LONDON – Vera Zvonareva has had to put her studies on hold for a few days as she prepares for her final exam at Wimbledon.
Wimbledon finalist Zvonareva, the Russian 21st seed, has been spending her spare time studying for a master's degree in international economic relations at the diplomatic academy in Russia and will take her exams when she returns home in a few weeks.
The 25-year-old, who already has a degree in physical education, was keen to keep studying despite the busy nature of her tennis schedule because it gives her something to concentrate on other than the daily grind of life on the women's tour.
But first she will try to upset defending champion Serena Williams in the final at the All England Club on Saturday.
Zvonareva is playing in her first Grand Slam final after 10 years as a professional and she is desperate to make the most of the opportunity.
That means her education has been put on the back burner since her semi-final victory over unseeded Bulgarian Tsvetana Pironkova.
Instead of burying her head in text books, Zvonareva has been burning the midnight oil working on a gameplan to defeat Williams, a three-time Wimbledon champion and world number one, in the biggest match of her life.
"I need to keep myself busy. I always love studying," Zvonareva said. "It was always very important for me to keep my head busy with something else.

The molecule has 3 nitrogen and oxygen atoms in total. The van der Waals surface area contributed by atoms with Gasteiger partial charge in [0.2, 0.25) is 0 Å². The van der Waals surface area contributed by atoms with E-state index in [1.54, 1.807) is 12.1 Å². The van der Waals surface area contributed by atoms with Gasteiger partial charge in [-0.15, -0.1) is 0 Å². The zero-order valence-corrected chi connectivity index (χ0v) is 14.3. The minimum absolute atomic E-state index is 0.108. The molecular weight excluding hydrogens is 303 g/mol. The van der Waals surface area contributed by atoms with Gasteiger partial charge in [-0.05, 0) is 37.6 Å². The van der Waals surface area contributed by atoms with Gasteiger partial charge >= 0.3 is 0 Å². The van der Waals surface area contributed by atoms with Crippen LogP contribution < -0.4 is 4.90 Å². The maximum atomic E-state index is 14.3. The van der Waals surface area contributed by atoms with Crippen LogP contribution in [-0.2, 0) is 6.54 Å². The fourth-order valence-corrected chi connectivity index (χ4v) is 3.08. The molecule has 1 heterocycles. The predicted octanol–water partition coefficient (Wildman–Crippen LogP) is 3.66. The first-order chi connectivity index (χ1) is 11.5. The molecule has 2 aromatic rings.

"Travelling around the world, meeting different people, I just thought that international economic relations is something interesting.
"I have a lot of experience from around the world. Maybe this way I can use it a little bit.
"I was doing a little bit of work with United Nations' cultural body UNESCO back home as well and I think my experience at the academy and what I'm studying helps with that."
Zvonareva would pocket a recession-busting one million pounds (1.5 million dollars) in prize money if she can cause one of the great Wimbledon final shocks against Serena.
But it is the prestige of winning the world's most famous tennis tournament that will be her driving force rather than the potential boost to her bank balance.
"When you go out there, you want to win not because you will get better prize money, just because you want to win," she said.
"You want to see that hard work paying off. It's just a joy of winning. That's the most important part of it."
Zvonareva can expect a congratulatory message from Netherlands forward Robin van Persie if she wins after meeting the Arsenal star while they were both doing injury rehabilitation at the same clinic in Amsterdam.
"I got the chance to meet him in Amsterdam. It was a pleasure just to have a fellow athlete next to you working. I wished him the best at the World Cup," Zvonareva said.
"Sometimes our physio back in Amsterdam will tell me, 'Robin said hi or congratulations.' I will send him the same message as well."